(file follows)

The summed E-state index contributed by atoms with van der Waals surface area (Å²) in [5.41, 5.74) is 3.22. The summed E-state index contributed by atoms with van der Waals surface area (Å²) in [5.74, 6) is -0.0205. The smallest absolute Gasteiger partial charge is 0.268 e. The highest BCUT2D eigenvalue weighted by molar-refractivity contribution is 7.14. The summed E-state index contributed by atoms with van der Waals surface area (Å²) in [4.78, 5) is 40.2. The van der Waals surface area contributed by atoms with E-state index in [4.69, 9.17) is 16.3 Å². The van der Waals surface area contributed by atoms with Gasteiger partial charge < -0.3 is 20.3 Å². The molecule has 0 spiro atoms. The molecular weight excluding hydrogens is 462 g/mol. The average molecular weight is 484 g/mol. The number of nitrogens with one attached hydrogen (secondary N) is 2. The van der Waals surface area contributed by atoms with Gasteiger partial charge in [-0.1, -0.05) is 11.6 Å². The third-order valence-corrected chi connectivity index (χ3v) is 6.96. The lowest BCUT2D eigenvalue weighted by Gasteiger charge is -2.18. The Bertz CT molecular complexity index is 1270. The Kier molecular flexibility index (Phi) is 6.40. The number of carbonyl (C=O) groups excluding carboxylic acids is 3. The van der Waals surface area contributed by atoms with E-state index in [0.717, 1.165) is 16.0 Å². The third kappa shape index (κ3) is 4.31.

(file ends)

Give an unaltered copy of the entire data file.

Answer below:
The summed E-state index contributed by atoms with van der Waals surface area (Å²) in [5.41, 5.74) is 3.22. The summed E-state index contributed by atoms with van der Waals surface area (Å²) in [5.74, 6) is -0.0205. The smallest absolute Gasteiger partial charge is 0.268 e. The highest BCUT2D eigenvalue weighted by molar-refractivity contribution is 7.14. The summed E-state index contributed by atoms with van der Waals surface area (Å²) in [4.78, 5) is 40.2. The van der Waals surface area contributed by atoms with E-state index in [4.69, 9.17) is 16.3 Å². The van der Waals surface area contributed by atoms with Gasteiger partial charge < -0.3 is 20.3 Å². The molecule has 0 spiro atoms. The molecular weight excluding hydrogens is 462 g/mol. The average molecular weight is 484 g/mol. The number of nitrogens with one attached hydrogen (secondary N) is 2. The van der Waals surface area contributed by atoms with Gasteiger partial charge in [-0.1, -0.05) is 11.6 Å². The third-order valence-corrected chi connectivity index (χ3v) is 6.96. The lowest BCUT2D eigenvalue weighted by Gasteiger charge is -2.18. The Bertz CT molecular complexity index is 1270. The Kier molecular flexibility index (Phi) is 6.40. The number of carbonyl (C=O) groups excluding carboxylic acids is 3. The van der Waals surface area contributed by atoms with E-state index in [0.717, 1.165) is 16.0 Å². The third kappa shape index (κ3) is 4.31.